Q61  Mr. Stuart: But anybody involved in planning in local authorities, or any form of government—I am not disrespecting what you just said—will always be able to put together an excellent narrative: "driven by the outcomes" and so on. Often those outcomes do not turn out to be so good, especially if you get rid of independence and responsiveness to local people. The question that I was trying to dig out was: are you confident and sure that local authorities will deliver, and that the "dead hand"—as some would see it—of local authorities will not actually reduce the quality of provision? Actually, colleges have arguably been one of the more successful areas under this Government.

  Chairman: You do not look like a dead hand to me, Councillor Lawrence.

  Cllr Lawrence: Local government does not want to reduce the incorporated and independent nature of colleges. You are right in that they have been a very successful development, and given the way in which colleges have expanded, developed the plant and created environments that facilitate learning, I fully agree with you. Equally, I could not put my hand on my heart and say that every single local authority, irrespective of its political complexion, will perform at the highest level required in every case. I suggest to you that local authorities these days are far more effective and efficient in delivering services than they used to be. We have the new comprehensive assessment framework, and are taking on board the development of the national indicators and becoming more and more outcome-focused and service driven, so the dead hand is actually becoming a very light touch and friendly. Having said that, when things start to go wrong, that hand becomes a very tight grip to ensure that that which is being provided is of an order and a quality that benefits the client or the customer—the recipient of the service. That is what motivates local authorities these days and makes us very accountable.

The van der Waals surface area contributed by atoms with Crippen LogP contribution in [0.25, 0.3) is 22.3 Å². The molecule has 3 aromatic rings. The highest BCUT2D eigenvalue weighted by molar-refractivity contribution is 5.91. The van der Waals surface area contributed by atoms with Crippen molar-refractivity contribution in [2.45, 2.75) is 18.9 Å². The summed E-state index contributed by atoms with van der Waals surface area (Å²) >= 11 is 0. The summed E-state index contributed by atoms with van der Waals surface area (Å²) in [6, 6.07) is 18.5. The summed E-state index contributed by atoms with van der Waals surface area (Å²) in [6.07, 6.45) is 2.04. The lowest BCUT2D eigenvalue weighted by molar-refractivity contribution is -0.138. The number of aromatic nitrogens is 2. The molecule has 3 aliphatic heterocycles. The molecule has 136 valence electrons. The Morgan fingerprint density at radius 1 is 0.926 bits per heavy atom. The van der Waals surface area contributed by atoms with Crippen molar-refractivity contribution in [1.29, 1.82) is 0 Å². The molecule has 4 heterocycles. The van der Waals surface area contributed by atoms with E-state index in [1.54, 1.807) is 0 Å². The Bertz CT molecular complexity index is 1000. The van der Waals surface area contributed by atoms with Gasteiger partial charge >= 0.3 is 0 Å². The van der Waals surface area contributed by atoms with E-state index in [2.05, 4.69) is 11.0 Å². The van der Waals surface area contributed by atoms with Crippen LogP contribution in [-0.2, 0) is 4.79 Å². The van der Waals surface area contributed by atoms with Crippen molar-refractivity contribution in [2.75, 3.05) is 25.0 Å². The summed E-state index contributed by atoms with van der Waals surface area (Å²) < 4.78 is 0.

Q62  Mr. Stuart: Paragraph 4.2 of the White Paper states: "Local authorities should have clear levers to commission, in order to secure this entitlement, remove poor provision and expand good provision. They should be held to account for the outcomes for young people in the area—including levels of participation, progression and attainment." If we can maintain colleges' independence after that, I would be astonished. As you say, local authorities will have a tight grip as soon as colleges are not delivering what they think they should deliver, according to their accountability. Obviously, that will be up to central Government, who will still be dictating the outcome.